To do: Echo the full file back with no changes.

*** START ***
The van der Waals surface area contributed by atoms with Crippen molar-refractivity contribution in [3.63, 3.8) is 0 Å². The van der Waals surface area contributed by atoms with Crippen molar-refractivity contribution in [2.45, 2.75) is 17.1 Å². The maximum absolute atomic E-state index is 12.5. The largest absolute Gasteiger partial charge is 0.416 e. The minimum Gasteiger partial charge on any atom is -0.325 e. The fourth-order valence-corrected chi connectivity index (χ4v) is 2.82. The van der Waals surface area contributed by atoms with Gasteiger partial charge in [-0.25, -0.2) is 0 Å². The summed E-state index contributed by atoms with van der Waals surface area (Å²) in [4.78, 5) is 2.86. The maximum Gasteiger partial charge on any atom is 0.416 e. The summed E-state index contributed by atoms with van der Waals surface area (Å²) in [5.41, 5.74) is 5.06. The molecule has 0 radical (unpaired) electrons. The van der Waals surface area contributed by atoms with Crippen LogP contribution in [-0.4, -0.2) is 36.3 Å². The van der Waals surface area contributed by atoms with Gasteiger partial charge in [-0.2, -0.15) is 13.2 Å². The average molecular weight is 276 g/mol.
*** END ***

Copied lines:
The van der Waals surface area contributed by atoms with Crippen molar-refractivity contribution in [3.63, 3.8) is 0 Å². The van der Waals surface area contributed by atoms with Crippen molar-refractivity contribution in [2.45, 2.75) is 17.1 Å². The maximum absolute atomic E-state index is 12.5. The largest absolute Gasteiger partial charge is 0.416 e. The minimum Gasteiger partial charge on any atom is -0.325 e. The fourth-order valence-corrected chi connectivity index (χ4v) is 2.82. The van der Waals surface area contributed by atoms with Gasteiger partial charge in [-0.25, -0.2) is 0 Å². The summed E-state index contributed by atoms with van der Waals surface area (Å²) in [4.78, 5) is 2.86. The maximum Gasteiger partial charge on any atom is 0.416 e. The summed E-state index contributed by atoms with van der Waals surface area (Å²) in [5.41, 5.74) is 5.06. The molecule has 0 radical (unpaired) electrons. The van der Waals surface area contributed by atoms with Crippen LogP contribution in [-0.4, -0.2) is 36.3 Å². The van der Waals surface area contributed by atoms with Gasteiger partial charge in [-0.2, -0.15) is 13.2 Å². The average molecular weight is 276 g/mol.